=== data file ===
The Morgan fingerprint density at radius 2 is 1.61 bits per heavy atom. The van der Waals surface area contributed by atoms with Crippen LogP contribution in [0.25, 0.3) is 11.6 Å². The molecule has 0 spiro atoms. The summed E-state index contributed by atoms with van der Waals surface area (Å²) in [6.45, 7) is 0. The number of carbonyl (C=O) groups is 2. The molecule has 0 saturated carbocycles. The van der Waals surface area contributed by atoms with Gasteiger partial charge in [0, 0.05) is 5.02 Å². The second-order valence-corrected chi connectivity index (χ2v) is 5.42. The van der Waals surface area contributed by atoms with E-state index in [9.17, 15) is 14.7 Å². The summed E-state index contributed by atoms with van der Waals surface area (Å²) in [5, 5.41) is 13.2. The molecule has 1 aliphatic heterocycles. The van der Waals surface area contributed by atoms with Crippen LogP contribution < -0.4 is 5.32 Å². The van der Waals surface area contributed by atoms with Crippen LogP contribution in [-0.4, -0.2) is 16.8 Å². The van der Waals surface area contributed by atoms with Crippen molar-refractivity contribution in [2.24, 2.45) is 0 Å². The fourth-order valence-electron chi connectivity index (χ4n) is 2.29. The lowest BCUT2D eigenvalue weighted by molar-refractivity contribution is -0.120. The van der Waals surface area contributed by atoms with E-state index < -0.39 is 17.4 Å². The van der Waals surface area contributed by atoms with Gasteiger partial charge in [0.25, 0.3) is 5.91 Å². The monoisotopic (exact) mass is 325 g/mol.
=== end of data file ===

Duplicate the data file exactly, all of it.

The Morgan fingerprint density at radius 2 is 1.61 bits per heavy atom. The van der Waals surface area contributed by atoms with Crippen LogP contribution in [0.25, 0.3) is 11.6 Å². The molecule has 0 spiro atoms. The summed E-state index contributed by atoms with van der Waals surface area (Å²) in [6.45, 7) is 0. The number of carbonyl (C=O) groups is 2. The molecule has 0 saturated carbocycles. The van der Waals surface area contributed by atoms with Gasteiger partial charge in [0, 0.05) is 5.02 Å². The second-order valence-corrected chi connectivity index (χ2v) is 5.42. The van der Waals surface area contributed by atoms with E-state index in [9.17, 15) is 14.7 Å². The summed E-state index contributed by atoms with van der Waals surface area (Å²) in [5, 5.41) is 13.2. The molecule has 1 aliphatic heterocycles. The van der Waals surface area contributed by atoms with Crippen LogP contribution < -0.4 is 5.32 Å². The van der Waals surface area contributed by atoms with Crippen LogP contribution in [-0.4, -0.2) is 16.8 Å². The van der Waals surface area contributed by atoms with Crippen molar-refractivity contribution in [2.24, 2.45) is 0 Å². The fourth-order valence-electron chi connectivity index (χ4n) is 2.29. The lowest BCUT2D eigenvalue weighted by molar-refractivity contribution is -0.120. The van der Waals surface area contributed by atoms with E-state index < -0.39 is 17.4 Å². The van der Waals surface area contributed by atoms with Gasteiger partial charge in [0.25, 0.3) is 5.91 Å². The monoisotopic (exact) mass is 325 g/mol.